Why Businesses Need to Re-Think Network Monitoring in 2020

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According to recent research, more than half of British businesses found themselves on the end of a cyber-attack in 2019. Further, Cybersecurity Ventures predicts that there will be an attack on a business every 14 seconds by the end of this year.

The figures are remarkable, but not necessarily unexpected. In fact, they’re part of a wider pattern that has seen cyber-crime rising steadily over the past few years and if this trend continues, businesses will face an even higher attack cadence and intensity in 2020.

The techniques employed by cyber-criminals to mount attacks are also growing in scale and sophistication. This is an intimidating prospect for businesses, for whom breaches can pose an existential threat and the reputational damage associated with a cyber-attack can stick with a company for some time, as has been the case for the likes of Capital One, Marriot and Cathay Pacific.
Anticipating the next cyber-attack is no easy task and is made even more challenging by the exponential growth of the Internet of Things (IoT), which has vastly increased the number of network entry points a cyber-criminal can exploit. Each device also contributes to the overall network traffic, creating a huge amount of data that security teams need to sift through. 

Greater investment in cybersecurity tools is positive, but security analysts are also more overworked than ever, and attacks are still slipping through the net. So, how should businesses approach network monitoring practices to ensure their critical data remains secure in 2020?

Where are current systems falling down?
In the face of increasingly complex cyber-threats, traditional network security is falling short. Conventional approaches to network security rely on legacy, rule-based machine learning methods to detect possible attacks. This involves feeding as many samples of malicious data as possible into a learning algorithm, so that it can profile threats and alert businesses to future instances. This approach is significantly flawed on two counts.

As a result of the reliance on pre-existing samples to detect malicious activity, these network monitoring systems are inherently biased. Cyber-threats are constantly changing shape, but traditional systems are ill-equipped to deal with this fact because they cannot identify threats beyond those they’re already familiar with.

In today’s ever-changing cybersecurity landscape, there’s always a new threat around the corner, which makes dealing with the unknown an essential part of protecting business-critical data. Relying on legacy systems means enterprises are forced to take a reactive, rather than proactive approach to cybersecurity.

Second, because security professionals understand the limitations of legacy systems, they’re calibrated with excessive caution. In the process of identifying behaviors the system believes to be malicious, it also triggers a high proportion of false positives, as many behaviors exhibited by threats can also occur as part of normal activity.

This means security analysts must spend time investigating each suspicious incident to determine whether it’s a genuine threat or not. The automated nature of the system is made redundant by the need for human micro-management.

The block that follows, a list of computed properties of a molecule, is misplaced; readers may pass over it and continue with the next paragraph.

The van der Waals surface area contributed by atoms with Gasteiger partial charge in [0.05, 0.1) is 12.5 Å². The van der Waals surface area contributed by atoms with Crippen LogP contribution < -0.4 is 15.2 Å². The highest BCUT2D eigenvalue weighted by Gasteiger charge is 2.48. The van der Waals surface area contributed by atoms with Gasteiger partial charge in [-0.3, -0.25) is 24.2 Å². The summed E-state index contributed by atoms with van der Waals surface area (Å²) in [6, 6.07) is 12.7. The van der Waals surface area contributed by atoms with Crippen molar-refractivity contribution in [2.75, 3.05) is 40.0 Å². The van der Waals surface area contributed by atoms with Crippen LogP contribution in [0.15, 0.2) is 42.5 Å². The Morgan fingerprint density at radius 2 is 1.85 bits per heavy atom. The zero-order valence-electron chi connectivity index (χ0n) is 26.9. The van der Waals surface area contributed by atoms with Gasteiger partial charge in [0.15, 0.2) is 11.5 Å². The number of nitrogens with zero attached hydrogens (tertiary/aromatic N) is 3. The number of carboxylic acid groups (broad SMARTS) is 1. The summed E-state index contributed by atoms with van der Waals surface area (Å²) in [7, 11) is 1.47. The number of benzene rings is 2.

Re-thinking network monitoring in 2020
If businesses hope to combat the threat posed by cybercrime in 2020, they will need to refresh their approach to network monitoring. First and foremost, this means moving away from biased, legacy systems that rely on historical samples of malicious data to detect threats.

Businesses should leave behind their preoccupation with the known bad, and look to hunt out the abnormal. In order to do so, they’ll need to create a panoramic picture of what’s normal.

Deep learning-powered and unsupervised algorithms can be instructed to continuously analyze an organization’s regular behavior. Using that baseline understanding, the algorithms can accurately detect abnormalities, as well as concealed threats that could otherwise be perceived as normal traffic. 

This approach also takes into account the natural variance amongst organizations and in the ways they operate. The learning process creates a bespoke detection algorithm for each individual company, which means the bias associated with legacy systems is eliminated and false positives are reduced.

Another benefit is that deep learning algorithms can sift through millions of pieces of data simultaneously, in real-time, performing a level of analysis impossible for traditional machine learning or humans alone. As a result, overall efficiency and security is boosted, and analysts are empowered to focus on the most rewarding part of their job: the investigation and detection of complex malicious activities.

In light of the increasing ferocity of cyber-attacks, it’s clear that businesses need to re-think their approach to network monitoring. This means embracing deep learning techniques capable of keeping pace with the rapid evolution of tactics deployed by the most advanced cyber-criminals.

Focusing on searching for the abnormal, as opposed to the known bad, ensures businesses are protected from unknown threats. Cyber-criminals attempting to blend in amongst network traffic are exposed, and security analysts are freed up to focus on genuine threats.

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